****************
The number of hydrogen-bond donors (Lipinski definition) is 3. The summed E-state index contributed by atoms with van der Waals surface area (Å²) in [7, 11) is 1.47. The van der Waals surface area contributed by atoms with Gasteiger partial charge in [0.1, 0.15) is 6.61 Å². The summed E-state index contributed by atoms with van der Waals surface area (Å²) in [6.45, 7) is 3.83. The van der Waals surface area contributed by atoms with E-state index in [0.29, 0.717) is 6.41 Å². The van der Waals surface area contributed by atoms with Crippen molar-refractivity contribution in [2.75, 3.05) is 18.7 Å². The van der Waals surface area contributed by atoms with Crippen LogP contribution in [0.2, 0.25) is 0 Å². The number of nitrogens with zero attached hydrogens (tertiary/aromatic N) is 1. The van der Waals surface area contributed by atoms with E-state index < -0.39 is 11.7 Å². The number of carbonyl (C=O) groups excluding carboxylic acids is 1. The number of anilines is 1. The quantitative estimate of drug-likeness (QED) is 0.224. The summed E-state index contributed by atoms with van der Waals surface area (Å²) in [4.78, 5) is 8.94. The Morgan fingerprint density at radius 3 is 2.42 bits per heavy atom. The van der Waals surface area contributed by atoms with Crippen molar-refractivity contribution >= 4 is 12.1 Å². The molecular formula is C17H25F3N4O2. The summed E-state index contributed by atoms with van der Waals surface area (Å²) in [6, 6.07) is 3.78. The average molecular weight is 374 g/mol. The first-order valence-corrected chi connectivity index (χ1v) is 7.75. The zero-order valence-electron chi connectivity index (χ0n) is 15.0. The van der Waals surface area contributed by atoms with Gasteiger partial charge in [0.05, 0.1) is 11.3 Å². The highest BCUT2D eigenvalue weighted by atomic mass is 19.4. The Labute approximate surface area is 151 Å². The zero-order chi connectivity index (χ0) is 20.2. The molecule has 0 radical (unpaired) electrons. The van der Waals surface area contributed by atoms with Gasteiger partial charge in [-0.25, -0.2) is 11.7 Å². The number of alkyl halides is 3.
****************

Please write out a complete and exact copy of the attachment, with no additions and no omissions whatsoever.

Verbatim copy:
The number of hydrogen-bond donors (Lipinski definition) is 3. The summed E-state index contributed by atoms with van der Waals surface area (Å²) in [7, 11) is 1.47. The van der Waals surface area contributed by atoms with Gasteiger partial charge in [0.1, 0.15) is 6.61 Å². The summed E-state index contributed by atoms with van der Waals surface area (Å²) in [6.45, 7) is 3.83. The van der Waals surface area contributed by atoms with E-state index in [0.29, 0.717) is 6.41 Å². The van der Waals surface area contributed by atoms with Crippen molar-refractivity contribution in [2.75, 3.05) is 18.7 Å². The van der Waals surface area contributed by atoms with Crippen LogP contribution in [0.2, 0.25) is 0 Å². The number of nitrogens with zero attached hydrogens (tertiary/aromatic N) is 1. The van der Waals surface area contributed by atoms with E-state index < -0.39 is 11.7 Å². The number of carbonyl (C=O) groups excluding carboxylic acids is 1. The number of anilines is 1. The quantitative estimate of drug-likeness (QED) is 0.224. The summed E-state index contributed by atoms with van der Waals surface area (Å²) in [4.78, 5) is 8.94. The Morgan fingerprint density at radius 3 is 2.42 bits per heavy atom. The van der Waals surface area contributed by atoms with Crippen molar-refractivity contribution >= 4 is 12.1 Å². The molecular formula is C17H25F3N4O2. The summed E-state index contributed by atoms with van der Waals surface area (Å²) in [6, 6.07) is 3.78. The average molecular weight is 374 g/mol. The first-order valence-corrected chi connectivity index (χ1v) is 7.75. The zero-order valence-electron chi connectivity index (χ0n) is 15.0. The van der Waals surface area contributed by atoms with Gasteiger partial charge in [0.05, 0.1) is 11.3 Å². The highest BCUT2D eigenvalue weighted by atomic mass is 19.4. The Labute approximate surface area is 151 Å². The zero-order chi connectivity index (χ0) is 20.2. The molecule has 0 radical (unpaired) electrons. The van der Waals surface area contributed by atoms with Gasteiger partial charge in [-0.25, -0.2) is 11.7 Å². The number of alkyl halides is 3.